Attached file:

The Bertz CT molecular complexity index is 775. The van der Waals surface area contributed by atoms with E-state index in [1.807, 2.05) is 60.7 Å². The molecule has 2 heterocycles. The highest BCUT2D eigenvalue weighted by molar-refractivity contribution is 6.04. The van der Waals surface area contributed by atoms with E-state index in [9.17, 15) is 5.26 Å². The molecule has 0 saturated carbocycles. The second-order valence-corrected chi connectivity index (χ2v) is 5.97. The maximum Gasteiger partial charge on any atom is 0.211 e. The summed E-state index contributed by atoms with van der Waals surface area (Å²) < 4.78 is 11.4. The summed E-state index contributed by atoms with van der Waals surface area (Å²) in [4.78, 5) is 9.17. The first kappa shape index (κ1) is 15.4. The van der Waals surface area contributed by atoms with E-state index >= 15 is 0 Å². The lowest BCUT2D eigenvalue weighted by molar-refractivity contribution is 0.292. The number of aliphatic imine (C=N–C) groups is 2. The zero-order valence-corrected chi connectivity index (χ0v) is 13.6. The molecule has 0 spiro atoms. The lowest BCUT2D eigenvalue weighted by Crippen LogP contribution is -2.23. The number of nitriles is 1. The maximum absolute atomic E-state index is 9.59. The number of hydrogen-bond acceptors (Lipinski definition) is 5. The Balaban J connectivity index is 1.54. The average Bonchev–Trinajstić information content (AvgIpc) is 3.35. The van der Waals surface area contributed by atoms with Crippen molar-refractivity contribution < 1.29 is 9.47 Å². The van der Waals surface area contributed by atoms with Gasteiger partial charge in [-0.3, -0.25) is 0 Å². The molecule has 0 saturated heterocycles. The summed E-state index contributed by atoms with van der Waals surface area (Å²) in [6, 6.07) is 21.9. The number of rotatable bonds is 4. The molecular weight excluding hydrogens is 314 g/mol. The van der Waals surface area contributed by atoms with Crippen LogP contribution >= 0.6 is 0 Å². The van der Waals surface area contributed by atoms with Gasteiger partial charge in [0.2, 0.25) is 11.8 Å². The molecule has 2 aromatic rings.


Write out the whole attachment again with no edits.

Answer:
The Bertz CT molecular complexity index is 775. The van der Waals surface area contributed by atoms with E-state index in [1.807, 2.05) is 60.7 Å². The molecule has 2 heterocycles. The highest BCUT2D eigenvalue weighted by molar-refractivity contribution is 6.04. The van der Waals surface area contributed by atoms with E-state index in [9.17, 15) is 5.26 Å². The molecule has 0 saturated carbocycles. The second-order valence-corrected chi connectivity index (χ2v) is 5.97. The maximum Gasteiger partial charge on any atom is 0.211 e. The summed E-state index contributed by atoms with van der Waals surface area (Å²) < 4.78 is 11.4. The summed E-state index contributed by atoms with van der Waals surface area (Å²) in [4.78, 5) is 9.17. The first kappa shape index (κ1) is 15.4. The van der Waals surface area contributed by atoms with E-state index >= 15 is 0 Å². The lowest BCUT2D eigenvalue weighted by molar-refractivity contribution is 0.292. The number of aliphatic imine (C=N–C) groups is 2. The zero-order valence-corrected chi connectivity index (χ0v) is 13.6. The molecule has 0 spiro atoms. The lowest BCUT2D eigenvalue weighted by Crippen LogP contribution is -2.23. The number of nitriles is 1. The maximum absolute atomic E-state index is 9.59. The number of hydrogen-bond acceptors (Lipinski definition) is 5. The Balaban J connectivity index is 1.54. The average Bonchev–Trinajstić information content (AvgIpc) is 3.35. The van der Waals surface area contributed by atoms with Crippen molar-refractivity contribution < 1.29 is 9.47 Å². The van der Waals surface area contributed by atoms with Gasteiger partial charge in [-0.3, -0.25) is 0 Å². The molecule has 0 saturated heterocycles. The summed E-state index contributed by atoms with van der Waals surface area (Å²) in [6, 6.07) is 21.9. The number of rotatable bonds is 4. The molecular weight excluding hydrogens is 314 g/mol. The van der Waals surface area contributed by atoms with Crippen LogP contribution >= 0.6 is 0 Å². The van der Waals surface area contributed by atoms with Gasteiger partial charge in [0.2, 0.25) is 11.8 Å². The molecule has 2 aromatic rings.